Recent Developments In New York Employment Law

New York State employers should be aware of some significant developments in New York employment law this past legislative session. While some of these developments may not be new to employers in New York City, all New York employers should review their policies, pay practices and hiring documents to ensure compliance with these new laws.

Highlights of these recent developments are below:

Modifications to New York’s Pay Equity Law

Amendments to N.Y. Labor Law § 194, New York’s pay equity law, take effect October 9, 2019. Previously, the law only applied to wage discrimination based on gender by prohibiting an employee from being paid less than an employee of the opposite sex for equal work that requires equal skill, effort and responsibility, and that is performed under similar working conditions.

The amendments have expanded the prohibition on wage discrimination to all protected classifications under the New York State Human Rights Law (“NYSHRL”), such as age, race, creed, disability, national origin and sexual orientation. Under the new changes to the law, New York has also lessened the burden for an employee to prove wage discrimination by prohibiting wage discrimination based on a protected classification for employees who are performing “substantially similar work, when viewed as a composite of skill, effort, and responsibility, and performed under similar working conditions.” The statute still contains certain defenses to pay differentials based on non-discriminatory factors, such as seniority, merit, geography, the quantity and quality of work, or an employee’s education, training, or experience.

Prohibition on Salary History Inquiries

Since October 31, 2017, New York City employers have been prohibited from inquiring or relying upon the salary history of an applicant or employee in making hiring or promotion decisions. New York State has now enacted a similar salary history inquiry ban that takes effect January 6, 2020.

Under the new law, employers are prohibited from requesting, requiring, or seeking the salary or wage history of a job applicant or current employee as a condition of employment, a condition to receive an interview, a condition of an offer of employment, or a condition for continued employment or promotion. Employers are also prohibited from relying on salary or wage history when determining whether to offer employment to an applicant or what wages or salary to offer an applicant. Employers are prohibited from retaliating against an applicant or employee by refusing to interview, hire, promote, or otherwise employ an applicant or employee based on their salary or wage history or because they refused to provide salary or wage history. The new law, however, does not prevent an applicant or employee from voluntarily disclosing their salary or wage history to the employer, such as to negotiate a higher salary.

Ban on Race Discrimination Based on Natural Hairstyles

Effective July 12, 2019, New York has now become the second state in the country to ban race discrimination based on natural hairstyles through an amendment to the NYSHRL. While “race” has historically been a protected classification under the NYSHRL, the amendment to the NYSHRL has now defined “race” to include “ancestry, color, ethnic group identification, and ethnic background.” The definition of “race” also includes “traits historically associated with race, including but not limited to, hair texture and protective hairstyles,” such as braids, locs and twists.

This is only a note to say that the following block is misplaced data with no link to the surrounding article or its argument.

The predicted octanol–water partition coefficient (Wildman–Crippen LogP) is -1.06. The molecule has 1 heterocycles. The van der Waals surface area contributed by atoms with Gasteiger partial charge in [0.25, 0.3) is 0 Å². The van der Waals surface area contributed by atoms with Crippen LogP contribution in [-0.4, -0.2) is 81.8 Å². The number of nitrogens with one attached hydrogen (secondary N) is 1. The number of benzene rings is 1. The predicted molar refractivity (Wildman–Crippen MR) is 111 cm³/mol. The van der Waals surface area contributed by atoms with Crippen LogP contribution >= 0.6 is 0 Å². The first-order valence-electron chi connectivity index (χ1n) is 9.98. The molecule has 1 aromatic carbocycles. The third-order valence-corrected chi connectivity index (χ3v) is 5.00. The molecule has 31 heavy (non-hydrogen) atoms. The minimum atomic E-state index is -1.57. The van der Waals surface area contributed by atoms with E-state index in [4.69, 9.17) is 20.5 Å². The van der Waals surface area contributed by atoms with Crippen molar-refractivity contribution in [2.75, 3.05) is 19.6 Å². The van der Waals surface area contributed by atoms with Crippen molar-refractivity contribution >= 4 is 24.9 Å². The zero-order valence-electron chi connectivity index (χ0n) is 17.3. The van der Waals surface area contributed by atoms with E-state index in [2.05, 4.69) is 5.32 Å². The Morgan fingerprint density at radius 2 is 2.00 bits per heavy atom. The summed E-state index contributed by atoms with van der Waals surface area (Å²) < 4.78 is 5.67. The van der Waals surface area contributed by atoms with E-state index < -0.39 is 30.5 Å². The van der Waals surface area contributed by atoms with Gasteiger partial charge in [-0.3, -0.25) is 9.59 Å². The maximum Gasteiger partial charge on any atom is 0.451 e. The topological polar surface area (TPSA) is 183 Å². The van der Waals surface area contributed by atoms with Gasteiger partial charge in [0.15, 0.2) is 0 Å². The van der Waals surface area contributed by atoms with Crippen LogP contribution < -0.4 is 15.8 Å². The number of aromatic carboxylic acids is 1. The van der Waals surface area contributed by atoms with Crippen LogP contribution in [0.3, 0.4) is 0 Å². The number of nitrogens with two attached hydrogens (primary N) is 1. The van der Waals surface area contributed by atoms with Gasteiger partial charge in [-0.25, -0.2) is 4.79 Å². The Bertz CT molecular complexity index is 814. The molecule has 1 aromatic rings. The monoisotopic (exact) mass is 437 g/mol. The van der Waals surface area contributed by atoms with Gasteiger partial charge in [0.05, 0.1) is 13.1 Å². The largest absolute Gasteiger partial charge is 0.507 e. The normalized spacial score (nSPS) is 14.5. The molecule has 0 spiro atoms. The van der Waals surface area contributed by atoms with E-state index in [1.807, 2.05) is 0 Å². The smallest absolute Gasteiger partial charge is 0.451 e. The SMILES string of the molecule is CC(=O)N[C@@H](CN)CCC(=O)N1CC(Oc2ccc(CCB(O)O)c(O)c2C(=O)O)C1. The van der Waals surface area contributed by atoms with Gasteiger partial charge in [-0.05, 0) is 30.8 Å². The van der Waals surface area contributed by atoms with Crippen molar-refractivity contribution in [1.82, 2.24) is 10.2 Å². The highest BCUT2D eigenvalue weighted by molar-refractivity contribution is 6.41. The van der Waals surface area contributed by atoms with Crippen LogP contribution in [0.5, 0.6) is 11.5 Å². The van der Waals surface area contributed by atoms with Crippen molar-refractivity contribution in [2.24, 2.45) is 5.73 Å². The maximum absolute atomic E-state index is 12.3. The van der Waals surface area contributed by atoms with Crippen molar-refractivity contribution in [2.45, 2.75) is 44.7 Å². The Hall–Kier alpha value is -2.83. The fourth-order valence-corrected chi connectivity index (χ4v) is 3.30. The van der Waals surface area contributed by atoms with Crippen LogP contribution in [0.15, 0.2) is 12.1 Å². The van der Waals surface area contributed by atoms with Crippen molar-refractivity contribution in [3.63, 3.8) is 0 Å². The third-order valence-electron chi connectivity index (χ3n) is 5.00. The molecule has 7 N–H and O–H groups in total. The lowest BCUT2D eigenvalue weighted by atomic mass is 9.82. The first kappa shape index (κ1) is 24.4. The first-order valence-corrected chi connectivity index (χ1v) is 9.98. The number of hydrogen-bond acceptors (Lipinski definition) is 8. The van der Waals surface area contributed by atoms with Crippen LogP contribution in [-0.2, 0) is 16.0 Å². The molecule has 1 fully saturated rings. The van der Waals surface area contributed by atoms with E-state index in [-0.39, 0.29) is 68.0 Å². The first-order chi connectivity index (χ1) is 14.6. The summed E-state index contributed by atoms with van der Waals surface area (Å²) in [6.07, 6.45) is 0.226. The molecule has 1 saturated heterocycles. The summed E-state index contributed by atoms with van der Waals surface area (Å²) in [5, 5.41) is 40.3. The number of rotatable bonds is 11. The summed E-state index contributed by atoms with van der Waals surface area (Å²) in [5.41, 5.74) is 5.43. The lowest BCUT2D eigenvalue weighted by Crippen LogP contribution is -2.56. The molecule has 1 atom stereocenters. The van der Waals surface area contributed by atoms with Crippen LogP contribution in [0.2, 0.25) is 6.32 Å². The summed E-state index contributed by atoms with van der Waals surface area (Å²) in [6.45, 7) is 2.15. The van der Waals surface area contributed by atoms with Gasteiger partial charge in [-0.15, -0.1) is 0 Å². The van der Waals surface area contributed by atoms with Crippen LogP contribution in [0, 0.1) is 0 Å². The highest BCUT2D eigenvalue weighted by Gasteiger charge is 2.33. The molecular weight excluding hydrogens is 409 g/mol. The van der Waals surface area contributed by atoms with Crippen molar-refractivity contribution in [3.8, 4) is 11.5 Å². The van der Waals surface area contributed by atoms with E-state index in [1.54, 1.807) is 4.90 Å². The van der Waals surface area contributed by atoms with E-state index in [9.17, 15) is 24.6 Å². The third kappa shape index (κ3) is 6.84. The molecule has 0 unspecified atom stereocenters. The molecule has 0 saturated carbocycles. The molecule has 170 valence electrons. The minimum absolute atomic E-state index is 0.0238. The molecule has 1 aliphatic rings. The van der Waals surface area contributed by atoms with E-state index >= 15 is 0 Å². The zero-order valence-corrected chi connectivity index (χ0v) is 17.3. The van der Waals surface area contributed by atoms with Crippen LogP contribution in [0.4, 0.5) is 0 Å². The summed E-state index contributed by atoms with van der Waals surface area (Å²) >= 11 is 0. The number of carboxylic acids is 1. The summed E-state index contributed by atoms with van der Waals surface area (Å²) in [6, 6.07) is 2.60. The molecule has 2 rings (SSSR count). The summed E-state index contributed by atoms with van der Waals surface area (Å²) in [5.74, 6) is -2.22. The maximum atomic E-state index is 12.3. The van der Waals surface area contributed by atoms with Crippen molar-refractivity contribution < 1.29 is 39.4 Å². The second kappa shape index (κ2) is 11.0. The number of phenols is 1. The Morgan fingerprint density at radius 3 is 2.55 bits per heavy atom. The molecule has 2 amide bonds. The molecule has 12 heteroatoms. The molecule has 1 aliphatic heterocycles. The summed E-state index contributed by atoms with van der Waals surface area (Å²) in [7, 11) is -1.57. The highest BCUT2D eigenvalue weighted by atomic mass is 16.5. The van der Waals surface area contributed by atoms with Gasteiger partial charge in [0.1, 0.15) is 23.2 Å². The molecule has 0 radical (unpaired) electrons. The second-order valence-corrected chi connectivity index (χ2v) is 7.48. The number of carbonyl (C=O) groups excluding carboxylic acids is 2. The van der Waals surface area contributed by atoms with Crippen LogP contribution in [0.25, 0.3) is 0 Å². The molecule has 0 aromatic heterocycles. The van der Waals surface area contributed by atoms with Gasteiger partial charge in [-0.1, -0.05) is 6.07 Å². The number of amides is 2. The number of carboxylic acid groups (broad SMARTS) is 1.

This new amendment to the NYSHRL follows February 2019 guidance from the New York City Commission on Human Rights. Such guidance calls for the protection of those covered under the New York City Human Rights Law (“NYCHRL”) to maintain natural hair or hairstyles, including “natural hair, treated or untreated hairstyles, such as locs, cornrows, twists, braids, Bantu knots, Afros, and/or the right to keep hair in an uncut or untrimmed state.”

Under both the new amendment to the NYSHRL and the NYCHRL guidance, certain employer appearance or grooming policies could be deemed discriminatory if such policies ban, limit, or restrict natural hair or hairstyles historically associated with race. For example, refusing to hire an individual with cornrows because it does not fit the “image” of the employer or maintaining a policy that calls for a “neat and orderly” appearance, but that is enforced in a discriminatory manner by targeting specific hairstyles based on race, could violate the NYSHRL and the NYCHRL.

Penalties for Retaliating Against Immigrant Employees

The retaliation provision of Section 215 of the New York Labor Law was also amended this month. Under the current statute, it is a class B misdemeanor for an employer to discharge, threaten, penalize, or in any other manner discriminate or retaliate against any employee because the employee has filed a complaint that the employer has violated the Labor Law or the employee has otherwise exercised their rights under the Labor Law.

Under the new amendment, “to threaten, penalize, or in any other manner discriminate or retaliate against any employee” includes threatening to contact or contacting U.S. immigration authorities or otherwise reporting or threatening to report an employee's suspected citizenship or immigration status or the suspected citizenship or immigration status of an employee's family or household member to a federal, state or local agency. The law codifies federal case law interpreting the anti-retaliation provisions of the New York Labor Law and the federal Fair Labor Standards Act.

For questions about these recent developments in New York law, please feel free to contact a Clifton Budd & DeMaria, LLP attorney.